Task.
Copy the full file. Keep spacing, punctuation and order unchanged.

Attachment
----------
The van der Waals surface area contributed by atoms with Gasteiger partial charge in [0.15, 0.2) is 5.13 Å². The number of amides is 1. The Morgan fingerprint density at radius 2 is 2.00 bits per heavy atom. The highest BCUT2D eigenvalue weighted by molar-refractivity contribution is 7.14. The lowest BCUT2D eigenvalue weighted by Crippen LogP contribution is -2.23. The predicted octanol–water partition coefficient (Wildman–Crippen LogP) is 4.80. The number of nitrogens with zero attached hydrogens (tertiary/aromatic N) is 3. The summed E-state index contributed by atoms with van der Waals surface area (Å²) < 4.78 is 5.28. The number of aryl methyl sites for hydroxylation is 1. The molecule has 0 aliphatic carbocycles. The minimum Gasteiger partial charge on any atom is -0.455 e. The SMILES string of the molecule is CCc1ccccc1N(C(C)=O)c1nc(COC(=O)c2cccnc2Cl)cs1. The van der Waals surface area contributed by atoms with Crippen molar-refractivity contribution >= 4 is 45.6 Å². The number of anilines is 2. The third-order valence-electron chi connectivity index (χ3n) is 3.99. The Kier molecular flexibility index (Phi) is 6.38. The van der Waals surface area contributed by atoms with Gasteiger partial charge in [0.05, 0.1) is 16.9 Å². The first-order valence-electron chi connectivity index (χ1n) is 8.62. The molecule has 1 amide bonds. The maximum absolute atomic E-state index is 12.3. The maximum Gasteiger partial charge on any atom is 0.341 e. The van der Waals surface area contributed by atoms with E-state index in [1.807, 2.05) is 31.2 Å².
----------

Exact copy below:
The van der Waals surface area contributed by atoms with Gasteiger partial charge in [0.15, 0.2) is 5.13 Å². The number of amides is 1. The Morgan fingerprint density at radius 2 is 2.00 bits per heavy atom. The highest BCUT2D eigenvalue weighted by molar-refractivity contribution is 7.14. The lowest BCUT2D eigenvalue weighted by Crippen LogP contribution is -2.23. The predicted octanol–water partition coefficient (Wildman–Crippen LogP) is 4.80. The number of nitrogens with zero attached hydrogens (tertiary/aromatic N) is 3. The summed E-state index contributed by atoms with van der Waals surface area (Å²) < 4.78 is 5.28. The number of aryl methyl sites for hydroxylation is 1. The molecule has 0 aliphatic carbocycles. The minimum Gasteiger partial charge on any atom is -0.455 e. The SMILES string of the molecule is CCc1ccccc1N(C(C)=O)c1nc(COC(=O)c2cccnc2Cl)cs1. The van der Waals surface area contributed by atoms with Crippen molar-refractivity contribution >= 4 is 45.6 Å². The number of anilines is 2. The third-order valence-electron chi connectivity index (χ3n) is 3.99. The Kier molecular flexibility index (Phi) is 6.38. The van der Waals surface area contributed by atoms with Gasteiger partial charge in [0.05, 0.1) is 16.9 Å². The first-order valence-electron chi connectivity index (χ1n) is 8.62. The molecule has 1 amide bonds. The maximum absolute atomic E-state index is 12.3. The maximum Gasteiger partial charge on any atom is 0.341 e. The van der Waals surface area contributed by atoms with E-state index in [1.807, 2.05) is 31.2 Å².